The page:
Level Playing Field in Female Sports – A Fantasy


Sport is celebrated as an epitome of fairness and justice, which binds people throughout the world, without any discrimination. In order to maintain the fairness in sports, the Sports’ Regulatory Authorities like IAAF and IOC have been forever endeavouring to, inter alia, provide a level playing field. However, the concept of ‘level playing field’ is more of a utopian illusory, for a tall person always has an advantage over other players in basketball, a person with long legs has an advantage over other athletes in sprints, so on and so forth.

Now when it comes to female sports, the authorities plead a “history of ignorance” with respect to sex verification regulations, as they have since ages overlooked the complex and non-binary nature of sex and the fact that “nature is not neat”, invariably ending up with draconian regulations, the recent one in controversy being “The IAAF Regulations Governing Eligibility of Females with Hyperandrogenism to Compete in Women’s Competition” (hereafter referred to as the ‘Hyperandrogenism Regulations’). The said regulations prima facie discriminates between female-female on the basis of androgen, in specific the testosterone level, on the premise that it is the higher level of testosterone in male that they perform better than the female, and on the conclusion that a female with high-testosterone level has an undue advantage over the other female counterparts with “normal” testosterone level. As a result a ban is imposed on the female athletes with testosterone level being higher than 10nmol/L, and shall be lifted only in the circumstance that the athlete complies with the regulations and accordingly undergoes medication to become ‘normal’ or attain ‘normalcy’, the side effects of which are not known.

The latest hit by these regulations was a 19 year old, Indian sprinter, Dutee Chand, who was banned from national and international events, because of the high testosterone-level. Instead of giving in to medication, like the several other anonymous female athletes, she contested it in the Court of Arbitration for Sport1, where she sought for quashing the ban imposed on her by IAAF and setting aside the regulations which subject the female athletes to intrusive investigations and inflict upon them indignity and stigma. The regulations were challenged on the following grounds:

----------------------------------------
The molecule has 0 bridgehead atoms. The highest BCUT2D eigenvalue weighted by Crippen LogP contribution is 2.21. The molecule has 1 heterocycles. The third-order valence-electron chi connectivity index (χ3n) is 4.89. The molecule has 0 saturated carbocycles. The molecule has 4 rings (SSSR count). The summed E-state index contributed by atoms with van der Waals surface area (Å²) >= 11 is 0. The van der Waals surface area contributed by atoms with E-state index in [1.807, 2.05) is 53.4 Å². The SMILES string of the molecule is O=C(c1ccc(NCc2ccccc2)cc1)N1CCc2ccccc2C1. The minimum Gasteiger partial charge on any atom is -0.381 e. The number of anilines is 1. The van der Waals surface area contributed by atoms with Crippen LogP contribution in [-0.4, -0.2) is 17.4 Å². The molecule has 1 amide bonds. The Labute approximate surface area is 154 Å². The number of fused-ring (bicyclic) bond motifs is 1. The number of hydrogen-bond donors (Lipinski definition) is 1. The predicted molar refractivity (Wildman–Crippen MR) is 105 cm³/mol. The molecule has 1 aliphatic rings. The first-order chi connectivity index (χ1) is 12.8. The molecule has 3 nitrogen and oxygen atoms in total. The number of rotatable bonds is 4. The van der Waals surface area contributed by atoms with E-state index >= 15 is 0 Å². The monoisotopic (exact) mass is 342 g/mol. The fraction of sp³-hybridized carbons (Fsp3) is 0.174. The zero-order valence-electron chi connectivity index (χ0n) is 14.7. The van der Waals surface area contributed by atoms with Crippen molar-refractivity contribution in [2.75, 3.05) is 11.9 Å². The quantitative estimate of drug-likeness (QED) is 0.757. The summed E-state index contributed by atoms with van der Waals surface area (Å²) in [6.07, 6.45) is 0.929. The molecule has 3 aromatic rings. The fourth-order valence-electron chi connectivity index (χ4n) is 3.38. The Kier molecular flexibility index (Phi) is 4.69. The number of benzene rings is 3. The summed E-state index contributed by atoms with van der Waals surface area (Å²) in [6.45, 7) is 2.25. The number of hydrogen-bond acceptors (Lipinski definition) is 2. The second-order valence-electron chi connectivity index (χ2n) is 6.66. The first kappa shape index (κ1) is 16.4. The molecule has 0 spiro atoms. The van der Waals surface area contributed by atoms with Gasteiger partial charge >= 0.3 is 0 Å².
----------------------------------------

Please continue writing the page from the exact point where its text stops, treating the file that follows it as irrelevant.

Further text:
1. For being discriminatory on the basis of sex and natural immutable physical characteristic, which is ultra vires not only the Olympic Charter and IAAF Constitution, but also the underlying spirit of sports;
  2. For having no solid scientific basis or published scientific study, inter alia,
  • Justifying the 10nmol/L threshold set for elite female athletes, as one of the studies show that the testosterone levels of male and female ‘considerably overlap’;
  • Establishing a relationship between endogamous testosterone (i.e. naturally occurring) and exogamous testosterone (i.e. artificially acquired by administering externally, often used as a tool for doping)

While both sides, i.e. Dutee Chand as well as IAAF, had experts testifying for and against the scientific basis, the onus of proof conclusively fell on the shoulders of IAAF for proving the science behind the Regulations, which it failed at, as the premise itself was based on hypotheses and clinical trial which had excluded the outliers, resulting in an erroneous threshold limit.

However now, CAS by means of an interim award has allowed Duttee Chand to get back on the track nationally as well as internationally and alongside also suspended the Hyperandrogenism Regulations for being “scientifically unsound”. However, the said suspension comes with a rider that IAAF can make available scientific evidence to establish the basis of the Regulations within a period of 2 years, which proves to be a hanging sword over the fate of female athletes for the next two years.

Conclusively, analysing the situation from a slightly social aspect, it is interesting to note how such unsound regulations framed for providing fair-play when struck down, are celebrated as human rights victory, completely ignoring the shame the athlete and her family was subjected to and without any regard for the fact that how difficult it would be for the athlete to recuperate from such an incident and get back on track with the same zest and zeal with which she used to run earlier to such embarrassment.

1. CAS 2014/A/3759 Dutee Chand v. Athletics Federations of India (AFI) & The International Association of Athletics Federation (IAAF).

Submitted By –

Saranya Mishra
IInd BALLB, ILS Law College,
Pune, India.